Liz was born in France to a French father and Trinidadian mother of Indian and Portuguese descent, and moved to Ireland when she was nine years old. Having had the chance to immerse herself in all things nature from an early age, she was especially interested in biology and chemistry at school, which led her to study biochemistry at Trinity College, Dublin.
She later completed a Masters in wild animal biology with the Royal Veterinary College and Zoological Society of London, during which she set up a research project to study tigers in Nepal, coming first in her class. Following her Masters, Liz decided to try her hand at presenting science and natural history programming on screen.
Liz has presented over 40 primetime programmes including Blue Planet Live, Super Smart Animals, Galapagos and Horizon. With her recent landmark BBC One documentary Drowning in Plastic, she expanded her skill set to include more hard hitting environmental reporting as she investigated the ocean plastic crisis and raised the level of public debate on this important topic.
Liz also regularly speaks at and hosts science and natural history events across the country, including the National Science + Engineering Competition, the Natural History Museum’s Wildlife Photographer of the Year Awards, New Scientist Live and Blue Dot Festival.
Liz’s route into science and wildlife presenting was certainly not a premeditated one. After university she took a year out to travel and sing in a band and ended up presenting the IRMA Music Awards for RTÉ in Ireland. One thing led to another and Liz continued her stint as an entertainment presenter, moving to London to present Channel 4’s breakfast show RI:SE and BBC One’s cult music show Top Of The Pops. But she also got the chance to film a documentary about tigers in Pench National Park in India, and this experience led her to put the brakes on entertainment programming and return to her first love, science, with a view to communicating her passion on screen, should the chance arise.
They say timing is everything and as she completed her final Masters exam she was hired by the BBC to present Bang Goes the Theory, BBC One’s popular science magazine show, which aired for eight series. Since then, Liz has worked on various science and natural history programmes, including BBC Two’s Museum Of Life, a series about the Natural History Museum in London; BBC Two’s Horizon, presenting specials on The Transit Of Venus and Tomorrow’s World where she delved into the latest science and technology set to transform the planet, and Animals In Love for BBC One, which saw her travel the globe to investigate the science of animal behaviour, cognition and emotional intelligence.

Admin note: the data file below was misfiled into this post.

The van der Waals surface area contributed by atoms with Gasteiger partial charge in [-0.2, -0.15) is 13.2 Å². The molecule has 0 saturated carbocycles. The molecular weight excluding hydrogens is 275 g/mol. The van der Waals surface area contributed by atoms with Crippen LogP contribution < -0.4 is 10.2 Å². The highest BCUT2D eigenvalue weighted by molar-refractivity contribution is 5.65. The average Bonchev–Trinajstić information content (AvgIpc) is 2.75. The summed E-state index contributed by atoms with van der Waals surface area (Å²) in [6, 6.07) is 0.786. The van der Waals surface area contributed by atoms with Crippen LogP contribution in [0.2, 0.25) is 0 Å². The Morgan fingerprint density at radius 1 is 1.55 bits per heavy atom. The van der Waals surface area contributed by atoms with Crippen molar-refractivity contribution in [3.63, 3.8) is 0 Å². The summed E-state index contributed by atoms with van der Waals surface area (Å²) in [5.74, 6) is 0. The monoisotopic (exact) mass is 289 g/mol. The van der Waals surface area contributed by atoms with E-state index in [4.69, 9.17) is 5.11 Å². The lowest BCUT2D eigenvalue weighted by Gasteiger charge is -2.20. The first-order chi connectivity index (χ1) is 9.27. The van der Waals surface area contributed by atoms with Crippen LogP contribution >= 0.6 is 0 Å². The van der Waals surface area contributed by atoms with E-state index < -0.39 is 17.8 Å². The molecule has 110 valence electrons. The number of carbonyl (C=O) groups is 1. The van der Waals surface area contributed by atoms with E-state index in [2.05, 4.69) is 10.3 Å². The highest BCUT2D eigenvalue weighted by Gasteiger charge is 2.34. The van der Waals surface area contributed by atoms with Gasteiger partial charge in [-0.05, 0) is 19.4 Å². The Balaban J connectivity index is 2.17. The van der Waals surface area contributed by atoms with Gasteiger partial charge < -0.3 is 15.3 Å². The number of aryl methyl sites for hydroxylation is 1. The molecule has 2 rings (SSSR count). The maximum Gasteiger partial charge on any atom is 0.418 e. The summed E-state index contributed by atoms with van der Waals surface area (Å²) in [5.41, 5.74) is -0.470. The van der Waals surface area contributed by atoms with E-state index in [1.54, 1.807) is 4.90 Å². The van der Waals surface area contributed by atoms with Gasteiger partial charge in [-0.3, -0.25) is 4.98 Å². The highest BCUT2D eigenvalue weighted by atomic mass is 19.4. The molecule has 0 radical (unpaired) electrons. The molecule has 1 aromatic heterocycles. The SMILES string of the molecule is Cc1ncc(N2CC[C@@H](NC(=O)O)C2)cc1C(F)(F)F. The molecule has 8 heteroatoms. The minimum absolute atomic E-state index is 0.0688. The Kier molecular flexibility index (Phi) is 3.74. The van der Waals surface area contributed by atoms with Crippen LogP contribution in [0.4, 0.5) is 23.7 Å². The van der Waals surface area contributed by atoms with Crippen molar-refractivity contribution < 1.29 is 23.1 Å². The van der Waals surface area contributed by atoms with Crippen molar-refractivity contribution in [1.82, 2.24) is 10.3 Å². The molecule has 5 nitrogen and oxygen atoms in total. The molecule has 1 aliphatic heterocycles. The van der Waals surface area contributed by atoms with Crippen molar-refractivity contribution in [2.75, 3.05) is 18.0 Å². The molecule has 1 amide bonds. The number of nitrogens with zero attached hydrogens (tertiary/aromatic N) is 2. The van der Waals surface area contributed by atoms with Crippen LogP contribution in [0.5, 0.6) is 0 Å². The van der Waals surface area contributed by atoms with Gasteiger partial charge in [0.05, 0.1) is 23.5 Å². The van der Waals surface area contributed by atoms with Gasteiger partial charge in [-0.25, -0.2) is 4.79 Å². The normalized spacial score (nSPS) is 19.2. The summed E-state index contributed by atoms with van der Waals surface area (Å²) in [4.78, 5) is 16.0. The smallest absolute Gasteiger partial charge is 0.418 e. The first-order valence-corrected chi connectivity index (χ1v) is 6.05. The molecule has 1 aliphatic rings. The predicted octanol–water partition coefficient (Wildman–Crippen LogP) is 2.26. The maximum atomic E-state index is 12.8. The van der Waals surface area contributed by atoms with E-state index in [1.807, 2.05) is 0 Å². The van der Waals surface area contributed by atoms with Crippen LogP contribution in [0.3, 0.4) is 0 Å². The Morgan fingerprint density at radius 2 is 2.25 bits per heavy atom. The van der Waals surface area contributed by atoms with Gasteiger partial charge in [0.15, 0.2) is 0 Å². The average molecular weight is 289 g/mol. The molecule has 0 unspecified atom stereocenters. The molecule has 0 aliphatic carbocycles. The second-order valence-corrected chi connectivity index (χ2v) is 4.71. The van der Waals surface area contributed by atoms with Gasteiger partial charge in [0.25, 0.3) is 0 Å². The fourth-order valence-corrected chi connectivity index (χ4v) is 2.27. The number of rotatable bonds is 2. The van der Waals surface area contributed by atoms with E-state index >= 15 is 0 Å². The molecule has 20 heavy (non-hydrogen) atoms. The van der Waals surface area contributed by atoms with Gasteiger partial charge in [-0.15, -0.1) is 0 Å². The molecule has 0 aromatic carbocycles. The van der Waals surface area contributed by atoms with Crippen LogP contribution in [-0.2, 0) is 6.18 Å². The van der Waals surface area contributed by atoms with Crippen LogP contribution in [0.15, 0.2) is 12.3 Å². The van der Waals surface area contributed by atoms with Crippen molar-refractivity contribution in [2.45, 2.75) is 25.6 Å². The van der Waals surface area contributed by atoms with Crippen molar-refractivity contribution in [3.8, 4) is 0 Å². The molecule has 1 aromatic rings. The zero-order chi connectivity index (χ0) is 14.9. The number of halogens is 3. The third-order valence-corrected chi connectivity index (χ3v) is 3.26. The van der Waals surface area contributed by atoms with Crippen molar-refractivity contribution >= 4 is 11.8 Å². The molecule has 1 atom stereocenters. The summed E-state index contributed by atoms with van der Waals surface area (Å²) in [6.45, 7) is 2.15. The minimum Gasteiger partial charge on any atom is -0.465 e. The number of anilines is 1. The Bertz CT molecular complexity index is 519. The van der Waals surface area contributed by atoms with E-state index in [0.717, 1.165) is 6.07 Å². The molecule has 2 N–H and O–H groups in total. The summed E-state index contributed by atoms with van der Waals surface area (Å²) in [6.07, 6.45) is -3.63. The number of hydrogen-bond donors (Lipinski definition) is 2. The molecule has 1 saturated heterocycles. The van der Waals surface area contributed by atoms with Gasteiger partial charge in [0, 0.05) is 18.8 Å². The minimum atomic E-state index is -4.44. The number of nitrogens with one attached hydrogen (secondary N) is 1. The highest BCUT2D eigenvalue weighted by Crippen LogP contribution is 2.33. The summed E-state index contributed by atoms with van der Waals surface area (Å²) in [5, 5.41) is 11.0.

Liz’s other work has included Operation Snow Tiger, a series on Amur tigers for BBC Two, tracking the world’s largest big cat during the harsh winter of the Russian Far East, and BAFTA award-winning Big Blue Live for BBC One and PBS in the USA, a marine wildlife extravaganza in which humpbacks, great white sharks and blue whales, amongst other animals, were filmed Live. Liz also presented the award winning Galapagos for BBC One, a three part series which saw Liz join a team of scientists carrying out groundbreaking research and undertake her first submersible dive to 1km beneath the waves, the deepest anyone had gone on the archipelago.
As a result of all these experiences, Liz pesters anyone who will listen about the wonders of the natural world. She continues to communicate science and natural history on television because she is passionate about reawakening the public’s curiosity about the world around them. She loves to challenge herself and continue to push the boundaries of how stories are told, to that end.